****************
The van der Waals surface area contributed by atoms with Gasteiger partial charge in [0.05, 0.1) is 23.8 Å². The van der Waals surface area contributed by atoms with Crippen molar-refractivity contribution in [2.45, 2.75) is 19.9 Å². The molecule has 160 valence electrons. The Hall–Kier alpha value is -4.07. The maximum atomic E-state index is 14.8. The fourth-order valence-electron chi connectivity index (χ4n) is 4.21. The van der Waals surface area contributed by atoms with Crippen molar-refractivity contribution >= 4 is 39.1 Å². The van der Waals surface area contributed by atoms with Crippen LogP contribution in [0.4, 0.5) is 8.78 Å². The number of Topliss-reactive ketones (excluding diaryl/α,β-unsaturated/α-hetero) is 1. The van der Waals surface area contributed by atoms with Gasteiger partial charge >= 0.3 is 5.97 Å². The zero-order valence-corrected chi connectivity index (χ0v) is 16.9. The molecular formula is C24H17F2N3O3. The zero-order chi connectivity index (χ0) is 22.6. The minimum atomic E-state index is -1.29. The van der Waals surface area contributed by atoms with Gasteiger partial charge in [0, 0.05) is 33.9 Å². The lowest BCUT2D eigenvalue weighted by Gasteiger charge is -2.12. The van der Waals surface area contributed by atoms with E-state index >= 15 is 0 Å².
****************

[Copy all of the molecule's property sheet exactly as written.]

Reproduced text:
The van der Waals surface area contributed by atoms with Gasteiger partial charge in [0.05, 0.1) is 23.8 Å². The van der Waals surface area contributed by atoms with Crippen molar-refractivity contribution in [2.45, 2.75) is 19.9 Å². The molecule has 160 valence electrons. The Hall–Kier alpha value is -4.07. The maximum atomic E-state index is 14.8. The fourth-order valence-electron chi connectivity index (χ4n) is 4.21. The van der Waals surface area contributed by atoms with Crippen molar-refractivity contribution >= 4 is 39.1 Å². The van der Waals surface area contributed by atoms with Crippen LogP contribution in [0.4, 0.5) is 8.78 Å². The number of Topliss-reactive ketones (excluding diaryl/α,β-unsaturated/α-hetero) is 1. The van der Waals surface area contributed by atoms with Gasteiger partial charge >= 0.3 is 5.97 Å². The zero-order valence-corrected chi connectivity index (χ0v) is 16.9. The molecular formula is C24H17F2N3O3. The zero-order chi connectivity index (χ0) is 22.6. The minimum atomic E-state index is -1.29. The van der Waals surface area contributed by atoms with Gasteiger partial charge in [0, 0.05) is 33.9 Å². The lowest BCUT2D eigenvalue weighted by Gasteiger charge is -2.12. The van der Waals surface area contributed by atoms with E-state index >= 15 is 0 Å².